Coypu after a 30 year abscence are back in Suffolk

Archive Photo

There were once 200,000 coypu in East Anglia, but trapping campaigns that started in the 1960s eventually eradicated them. Coypu became a major pest, causing serious damage to natural vegetation, and destroying reed beds. They also ate crops such as cereals and particularly sugar beet and other root vegetables. More concerning, they burrowed through flood defences. From the late 1970’s stratergies were employed to eradicate the vermin.  In January 1989, no coypu had been caught for 21 months and it was anounced that they had been eradicated.

After thirty years abscence, they’re back. They are by the River Deben. So far we only have sightings, but better evidence will be provided in due course. At first people thought they were big rats. Until one was seen by myself who identified it.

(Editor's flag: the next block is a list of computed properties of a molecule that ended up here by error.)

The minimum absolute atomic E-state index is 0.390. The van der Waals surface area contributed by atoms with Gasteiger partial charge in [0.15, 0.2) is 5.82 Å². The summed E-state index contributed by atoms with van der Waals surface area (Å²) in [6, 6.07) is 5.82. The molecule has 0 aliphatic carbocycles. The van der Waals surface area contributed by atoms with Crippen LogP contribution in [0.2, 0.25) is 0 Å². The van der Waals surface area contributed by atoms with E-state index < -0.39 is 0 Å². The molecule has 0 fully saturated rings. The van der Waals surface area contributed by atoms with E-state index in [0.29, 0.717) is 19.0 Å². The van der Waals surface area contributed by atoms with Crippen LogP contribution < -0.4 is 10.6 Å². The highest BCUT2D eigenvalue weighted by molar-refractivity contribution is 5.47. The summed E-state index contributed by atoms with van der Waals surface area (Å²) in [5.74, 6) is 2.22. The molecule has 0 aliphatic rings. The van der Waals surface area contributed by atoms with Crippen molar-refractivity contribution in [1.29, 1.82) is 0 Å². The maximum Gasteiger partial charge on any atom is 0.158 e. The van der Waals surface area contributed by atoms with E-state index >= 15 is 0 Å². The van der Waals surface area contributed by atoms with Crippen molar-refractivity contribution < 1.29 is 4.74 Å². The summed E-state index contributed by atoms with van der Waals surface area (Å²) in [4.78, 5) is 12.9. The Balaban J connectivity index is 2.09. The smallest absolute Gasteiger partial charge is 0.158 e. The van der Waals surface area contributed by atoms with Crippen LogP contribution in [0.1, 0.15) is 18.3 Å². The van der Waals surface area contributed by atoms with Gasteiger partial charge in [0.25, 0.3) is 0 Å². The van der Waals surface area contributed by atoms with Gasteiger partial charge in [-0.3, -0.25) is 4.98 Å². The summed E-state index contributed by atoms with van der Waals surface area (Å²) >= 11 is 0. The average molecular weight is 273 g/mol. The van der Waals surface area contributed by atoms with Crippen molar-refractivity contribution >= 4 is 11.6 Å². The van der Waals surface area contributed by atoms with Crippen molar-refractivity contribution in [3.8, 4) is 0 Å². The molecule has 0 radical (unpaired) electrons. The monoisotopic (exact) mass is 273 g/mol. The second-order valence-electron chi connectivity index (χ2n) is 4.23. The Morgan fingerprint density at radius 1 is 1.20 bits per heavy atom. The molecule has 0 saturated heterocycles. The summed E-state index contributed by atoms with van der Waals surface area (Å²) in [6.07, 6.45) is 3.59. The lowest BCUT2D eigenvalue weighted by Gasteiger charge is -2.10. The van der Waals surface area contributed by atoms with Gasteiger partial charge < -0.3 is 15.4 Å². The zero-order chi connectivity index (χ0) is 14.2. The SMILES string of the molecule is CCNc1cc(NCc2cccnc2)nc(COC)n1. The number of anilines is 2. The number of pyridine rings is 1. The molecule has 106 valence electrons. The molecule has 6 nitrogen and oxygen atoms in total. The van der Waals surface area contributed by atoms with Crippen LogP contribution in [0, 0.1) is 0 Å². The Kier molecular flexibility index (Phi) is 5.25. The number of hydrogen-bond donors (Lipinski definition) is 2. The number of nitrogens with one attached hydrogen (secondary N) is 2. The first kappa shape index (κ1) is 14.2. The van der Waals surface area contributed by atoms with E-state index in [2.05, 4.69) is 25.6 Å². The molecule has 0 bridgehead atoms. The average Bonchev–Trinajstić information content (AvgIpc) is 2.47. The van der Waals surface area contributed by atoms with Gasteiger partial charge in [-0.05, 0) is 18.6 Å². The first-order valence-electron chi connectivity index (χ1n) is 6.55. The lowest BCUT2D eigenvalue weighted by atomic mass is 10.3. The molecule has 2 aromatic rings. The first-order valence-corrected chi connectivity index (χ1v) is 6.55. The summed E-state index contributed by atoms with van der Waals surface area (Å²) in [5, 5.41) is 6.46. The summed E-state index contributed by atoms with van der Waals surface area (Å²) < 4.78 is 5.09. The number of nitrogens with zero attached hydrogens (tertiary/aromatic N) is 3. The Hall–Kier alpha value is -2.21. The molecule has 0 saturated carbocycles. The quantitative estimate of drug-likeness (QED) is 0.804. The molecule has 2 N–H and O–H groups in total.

I first contacted Defra to notify them of the return of this invasive non-native species, who told me to contact the environment agency, who after asking me what a coypu was, told me to contact Defra. I decided to contact the Minister of State for the Environment, Farming and Rural Affairs George Eustice along with Therese Coffey and my district councillor and county councillor. I await for a response.

This entry was posted in Uncategorized and tagged , , , , . Bookmark the permalink.

3 Responses to Coypu after a 30 year abscence are back in Suffolk

  1. Di Jones says:

    I definitely saw a coypu today near the Deben, just up from Ramsholt church near a small reservoir. I remember them from my childhood in rural north Essex where they habited, and was surprised to see one. So googled and came across your blog

    • Kevin Algar says:

      Thanks for commenting. There has been no signs and sightings of them here in Melton since before the snow we had. It looks like the cold snap in Feb took a lot out but obviously not all of them.

  2. Pingback: Coypu back in Suffolk | A Riverside View

Leave a Reply

Fill in your details below or click an icon to log in: Logo

You are commenting using your account. Log Out /  Change )

Twitter picture

You are commenting using your Twitter account. Log Out /  Change )

Facebook photo

You are commenting using your Facebook account. Log Out /  Change )

Connecting to %s